Miyuki Delicas 11/0 Transparent Sapphire (DB707) $2.25
      Miyuki Delicas 11/0 Transparent Sapphire (DB707)

  21. Hello, Mary…

    Will we be using one skein each, so a total of 12 skeins? Or, will some colors require multiple skeins of the same color?

    1. The only colors I ran really close on were the yellow and 351. To be safe, I’d probably invest in 2 skeins of 351 and maybe the yellow. I ended up taking out a bit of the yellow, though, which is probably why I ran so close on it.

  22. Hi Mary- and a Happy New Year to you! may it bring to you Health, fun, success, happiness and also patience and energy – all in one: your best year ever!
    The new project is really lovely- so colorful and – as you say: full of summer sun. I would really love to do it also as a year-long, every-day a bit-project. but… yesterday I stumbled across my absolute favorite crinoline dress with muchmuch embroidery, and I’m nearly up to dare this venture- I need a very special dress for my birthday-party in summer (it will be a 1865-garden-party) and could/would also be an absolute absorbing undertaking… so I must stand away from other, also inspiring and interesting projects – (it is my problem, easily to jump into such things, and often into too many, so I want to be careful this time…) have fun with it,and I’ll watch how it is going along…(and perhaps show my own work)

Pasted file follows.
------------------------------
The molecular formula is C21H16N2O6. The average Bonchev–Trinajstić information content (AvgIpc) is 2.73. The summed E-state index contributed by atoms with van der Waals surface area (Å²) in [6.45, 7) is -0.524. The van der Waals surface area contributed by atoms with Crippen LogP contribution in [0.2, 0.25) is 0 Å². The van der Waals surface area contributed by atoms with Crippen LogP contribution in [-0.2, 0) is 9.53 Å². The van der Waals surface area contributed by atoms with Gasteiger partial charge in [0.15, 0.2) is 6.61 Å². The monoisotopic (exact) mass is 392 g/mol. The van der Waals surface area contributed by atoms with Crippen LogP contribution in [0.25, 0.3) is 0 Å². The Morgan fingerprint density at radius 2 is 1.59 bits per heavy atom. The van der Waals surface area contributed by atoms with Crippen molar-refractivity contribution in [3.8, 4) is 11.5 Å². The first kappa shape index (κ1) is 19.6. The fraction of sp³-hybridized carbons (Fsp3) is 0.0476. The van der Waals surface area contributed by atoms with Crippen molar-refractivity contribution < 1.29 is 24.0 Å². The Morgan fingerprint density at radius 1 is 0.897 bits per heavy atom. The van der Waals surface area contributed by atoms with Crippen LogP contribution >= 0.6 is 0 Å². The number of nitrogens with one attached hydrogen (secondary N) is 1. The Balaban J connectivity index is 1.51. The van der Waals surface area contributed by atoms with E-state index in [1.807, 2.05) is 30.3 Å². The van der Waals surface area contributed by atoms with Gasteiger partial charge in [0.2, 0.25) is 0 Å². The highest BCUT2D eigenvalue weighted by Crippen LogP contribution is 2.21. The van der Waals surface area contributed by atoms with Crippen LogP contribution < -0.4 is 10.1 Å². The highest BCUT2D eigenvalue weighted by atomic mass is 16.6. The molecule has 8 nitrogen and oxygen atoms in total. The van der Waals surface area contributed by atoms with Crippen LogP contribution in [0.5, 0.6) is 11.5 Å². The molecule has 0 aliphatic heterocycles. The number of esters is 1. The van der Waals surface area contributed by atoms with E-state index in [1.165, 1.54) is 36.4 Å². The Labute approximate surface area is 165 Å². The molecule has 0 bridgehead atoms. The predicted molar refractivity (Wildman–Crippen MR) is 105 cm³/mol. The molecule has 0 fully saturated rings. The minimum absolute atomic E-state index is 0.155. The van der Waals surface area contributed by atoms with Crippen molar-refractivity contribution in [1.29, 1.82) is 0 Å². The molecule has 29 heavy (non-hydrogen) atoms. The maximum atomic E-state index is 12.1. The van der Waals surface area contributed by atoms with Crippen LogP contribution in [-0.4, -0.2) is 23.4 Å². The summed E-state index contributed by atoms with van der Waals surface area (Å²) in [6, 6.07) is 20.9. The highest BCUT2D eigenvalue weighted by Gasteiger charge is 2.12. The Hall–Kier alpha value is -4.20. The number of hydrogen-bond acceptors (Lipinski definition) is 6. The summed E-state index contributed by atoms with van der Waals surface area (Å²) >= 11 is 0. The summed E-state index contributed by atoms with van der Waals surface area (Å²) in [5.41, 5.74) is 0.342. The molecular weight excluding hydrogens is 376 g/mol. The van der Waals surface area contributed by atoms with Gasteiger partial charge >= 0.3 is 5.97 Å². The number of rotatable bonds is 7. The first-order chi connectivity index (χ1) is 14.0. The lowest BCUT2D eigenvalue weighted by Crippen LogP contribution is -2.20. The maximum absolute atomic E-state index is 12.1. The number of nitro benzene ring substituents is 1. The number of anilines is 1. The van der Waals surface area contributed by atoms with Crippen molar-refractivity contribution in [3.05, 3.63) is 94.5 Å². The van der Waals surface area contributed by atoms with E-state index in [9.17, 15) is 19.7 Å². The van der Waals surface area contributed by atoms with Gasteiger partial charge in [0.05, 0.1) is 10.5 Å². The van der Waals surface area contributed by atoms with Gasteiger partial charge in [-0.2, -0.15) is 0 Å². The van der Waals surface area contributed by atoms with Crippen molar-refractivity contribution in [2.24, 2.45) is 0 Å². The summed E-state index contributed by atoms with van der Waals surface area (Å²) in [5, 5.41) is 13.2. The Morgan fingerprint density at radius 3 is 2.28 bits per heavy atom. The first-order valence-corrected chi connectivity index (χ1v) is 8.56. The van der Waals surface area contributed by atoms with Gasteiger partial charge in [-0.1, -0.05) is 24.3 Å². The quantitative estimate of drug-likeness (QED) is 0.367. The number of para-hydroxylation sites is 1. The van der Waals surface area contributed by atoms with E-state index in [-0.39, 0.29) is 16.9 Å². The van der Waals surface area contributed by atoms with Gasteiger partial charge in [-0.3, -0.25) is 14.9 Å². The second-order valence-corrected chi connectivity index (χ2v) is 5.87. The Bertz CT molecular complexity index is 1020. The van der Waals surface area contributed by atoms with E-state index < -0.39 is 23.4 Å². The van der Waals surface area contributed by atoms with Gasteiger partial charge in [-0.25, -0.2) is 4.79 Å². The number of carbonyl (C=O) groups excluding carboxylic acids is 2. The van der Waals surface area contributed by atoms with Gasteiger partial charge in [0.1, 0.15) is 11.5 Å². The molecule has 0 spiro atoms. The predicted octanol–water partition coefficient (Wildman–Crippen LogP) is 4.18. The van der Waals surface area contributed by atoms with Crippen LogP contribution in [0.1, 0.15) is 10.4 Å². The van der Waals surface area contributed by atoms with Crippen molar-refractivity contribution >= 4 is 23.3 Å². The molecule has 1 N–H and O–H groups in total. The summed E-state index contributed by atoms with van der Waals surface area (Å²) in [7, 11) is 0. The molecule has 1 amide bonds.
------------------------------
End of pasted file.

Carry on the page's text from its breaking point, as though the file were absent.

23. How exciting! Thanks for sharing lessons on “how to” do this wonderful project! I am ready!!!!

  24. I’m in! I’m hoping a stitch-along will give me a chance to broaden my skills a bit and provide some motivation to get all the way through.

    1. Hi, Amber – You might attempt a modified version of it, if you don’t feel confident with some of the filling stitches, for example. You could do the outlines without filling. But if you’re a determined beginner, there’s no harm in giving it a go! I’d set up a separate small hoop and some scrap fabric to practice techniques as you go, before moving them onto your main fabric. A “doodle cloth” like this is a good way to get the movement of a stitch or technique down before tackling them on the actual design. Hope that helps!

  25. Very Exciting. I have to admit this will be using up bits and bobs of threads already waiting around for something to do. I have an old denim skirt I’m going to embroider it onto directly. A little larger than the book size. I’ve printed it at 110%. And will be using mostly very old Anchor cotton threads. A friend gave me a box of threads her mother had. I don’t know the age of her mum, but she herself is on the down side of 60, so the colour numbers don’t match any card. But the images you post are high resolution, so it should be pretty easy to match up something. Thanks, Mary.